While chatting with Freedland that day, Lee also tore into Marvel writer/artist Steve Ditko, the co-creator of Spider-Man, with his signature passive aggression. “I don’t plot Spider-Man anymore,” Lee told the reporter. “Steve Ditko, the artist, has been doing the stories. I guess I’ll leave him alone until sales start to slip. Since Spidey got so popular, Ditko thinks he’s the genius of the world. We were arguing so much over plotlines I told him to start making up his own stories.” These digs wound up in the profile, too.
The Herald Tribune article hit stands a few weeks after Freedland’s interviews, on Jan. 9, 1966. It was classic New Journalism, its language simultaneously flip and hip, and it fawned over Lee. Freedland wrote that Lee was “an ultra–Madison Avenue, rangy lookalike of Rex Harrison” with “humorous eyes, thinning but tasteful gray hair, the brightest-colored Ivy wardrobe in captivity and a deep suntan” who “dreamed up the ‘Marvel Age of Comics’ in 1961.’ ” It recounted legendary Italian film director Federico Fellini’s fascinated and worshipful visit with Lee from a few months prior, his recent appearance at Bard College, the bombastic magic of the Fantastic Four, the neurotic charm of Spidey, and claimed that “practically every costumed hero in Lee’s new Marvel Comics mythology displaces enough symbolic weight to become grist for an English Lit. Ph.D. thesis.” Freedland even parroted Lee’s claim about winning a Herald Tribune essay contest as a kid. (He did not.) By contrast, in the published piece, Kirby went uninterviewed, appeared passive, and was described in the following terms: “If you stood next to him on the subway you would peg him for the assistant foreman in a girdle factory.”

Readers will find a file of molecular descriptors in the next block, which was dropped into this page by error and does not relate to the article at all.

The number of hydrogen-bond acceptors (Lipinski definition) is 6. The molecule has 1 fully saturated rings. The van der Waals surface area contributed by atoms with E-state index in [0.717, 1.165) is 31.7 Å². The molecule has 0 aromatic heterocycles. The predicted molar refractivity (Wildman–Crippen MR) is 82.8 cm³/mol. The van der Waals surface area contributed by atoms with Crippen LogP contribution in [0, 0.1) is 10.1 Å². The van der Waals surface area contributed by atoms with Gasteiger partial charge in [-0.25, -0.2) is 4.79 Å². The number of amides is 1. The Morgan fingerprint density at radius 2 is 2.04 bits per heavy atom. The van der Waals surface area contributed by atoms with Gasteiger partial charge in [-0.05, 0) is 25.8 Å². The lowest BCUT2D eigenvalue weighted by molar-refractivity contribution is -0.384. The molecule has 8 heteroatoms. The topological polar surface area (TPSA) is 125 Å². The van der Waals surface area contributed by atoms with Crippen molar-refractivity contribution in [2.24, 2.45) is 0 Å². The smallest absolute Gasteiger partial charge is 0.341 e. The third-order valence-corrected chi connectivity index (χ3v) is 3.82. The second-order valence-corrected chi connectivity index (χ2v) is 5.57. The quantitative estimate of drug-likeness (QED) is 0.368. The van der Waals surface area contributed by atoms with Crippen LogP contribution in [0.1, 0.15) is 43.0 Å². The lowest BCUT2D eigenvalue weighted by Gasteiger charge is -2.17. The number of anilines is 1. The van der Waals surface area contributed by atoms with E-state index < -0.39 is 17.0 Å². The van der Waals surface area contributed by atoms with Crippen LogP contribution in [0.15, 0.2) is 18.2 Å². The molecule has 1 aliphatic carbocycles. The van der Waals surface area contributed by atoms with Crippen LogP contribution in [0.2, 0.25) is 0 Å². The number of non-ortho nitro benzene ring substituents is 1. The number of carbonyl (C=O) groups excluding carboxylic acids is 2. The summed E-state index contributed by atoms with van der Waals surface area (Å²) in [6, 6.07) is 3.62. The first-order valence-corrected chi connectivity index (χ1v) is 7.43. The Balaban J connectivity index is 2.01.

The story was published after decades of intermittent tension between the two men over credit for creation of the characters they wrote and various other interpersonal conflicts. The New York Herald Tribune piece, it turned out, was something like the last straw.
Mark Evanier recalled, “Jack’s wife, Roz, read the article early the Sunday morning it came out, woke Jack up to read it,” then “Jack phoned Stan at home to wake him up and complain. Both men later recalled that the collaboration was never the same after that day, and it was more than just an injured ego at work.”
Freedland has lived to regret what he wrote. “I feel sad that I was one of the things that made Kirby feel he was being shortchanged, which, in retrospect, decades later, I can see, yeah, he was,” he tells me. “ ‘Girdle factory.’ Oh, God. Oh, poor Kirby. What the hell was I thinking?”